BLOOMINGTON — The city is looking at better connections for Constitution Trail to downtown Bloomington and Illinois Wesleyan University with its first set of shared-lane markings.
The City Council is expected to vote on Oct. 14 on a proposal to add “sharrows” on Front and Prairie streets. Sharrows, like those seen on School Street in Normal, are shared-lane markings that encourage bicyclists to use specific streets and give extra notice to drivers to be aware of bicyclists, said Public Works Director Jim Karch.
Mayor Tari Renner has pushed the idea and said the bicycle markings connecting the popular trail to downtown will be “a boost in the arm” for downtown revitalization and economic development.
Karch said that as proposed, a sharrow would run from near Robinson and Front streets along Front until it reaches Constitution Trail near Allin Street. At least one block along that route on Front Street would include a designated bike lane.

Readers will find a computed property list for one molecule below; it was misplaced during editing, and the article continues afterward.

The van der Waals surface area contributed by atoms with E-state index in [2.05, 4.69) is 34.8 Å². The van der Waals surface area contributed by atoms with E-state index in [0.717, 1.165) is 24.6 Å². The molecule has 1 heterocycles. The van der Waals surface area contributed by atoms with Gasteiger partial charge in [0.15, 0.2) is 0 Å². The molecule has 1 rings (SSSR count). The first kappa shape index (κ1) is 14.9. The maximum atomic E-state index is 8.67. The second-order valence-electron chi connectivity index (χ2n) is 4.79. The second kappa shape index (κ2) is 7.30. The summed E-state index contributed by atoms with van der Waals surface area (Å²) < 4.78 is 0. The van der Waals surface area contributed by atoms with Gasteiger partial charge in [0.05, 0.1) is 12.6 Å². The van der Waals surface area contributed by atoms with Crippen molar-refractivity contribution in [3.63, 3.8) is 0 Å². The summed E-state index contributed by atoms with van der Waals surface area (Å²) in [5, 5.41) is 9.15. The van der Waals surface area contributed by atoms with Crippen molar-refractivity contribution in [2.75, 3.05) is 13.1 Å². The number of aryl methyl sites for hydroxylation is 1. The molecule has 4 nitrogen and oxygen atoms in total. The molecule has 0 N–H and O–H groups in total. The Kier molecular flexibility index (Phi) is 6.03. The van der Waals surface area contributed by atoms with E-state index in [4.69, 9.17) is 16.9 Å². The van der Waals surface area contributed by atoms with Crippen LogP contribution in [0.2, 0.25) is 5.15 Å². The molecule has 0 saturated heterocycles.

Another sharrow would run north on Prairie Street from Front Street to Walnut, along Walnut until it hits Park Street and north on Park Street to Emerson Street.
Karch said Front Street was chosen for the sharrow because it’s already wider than the current standards require and is under its vehicular traffic capacity. He said the proposed sharrows would not eliminate any street parking.
Karch said the new lane markings would “generate excitement for the community to get behind a bike plan.”
The City Council also will be asked to vote on proposal hiring the League of Illinois Bicyclists to develop a city-wide bicycle plan that would cost the city about $5,000 and take less than a year to complete.
The town of Normal in 2008 paid about $52,000 for its bike plan designed by Alta Planning and Design from Portland.
Karch said the bike plan would be formed after a series of public meetings and other outreach efforts to determine where the city should better accommodate bicyclists.
Bike BloNo, which advocates for bicycling as transportation, praised the shared lanes and bike plan proposals.
“Currently there isn’t a clear choice for cyclists to get from the Trail to Downtown,” said Mike McCurdy, a Bike BloNo leader, in news release issued late Monday.
Mary Ann Ford contributed to this report.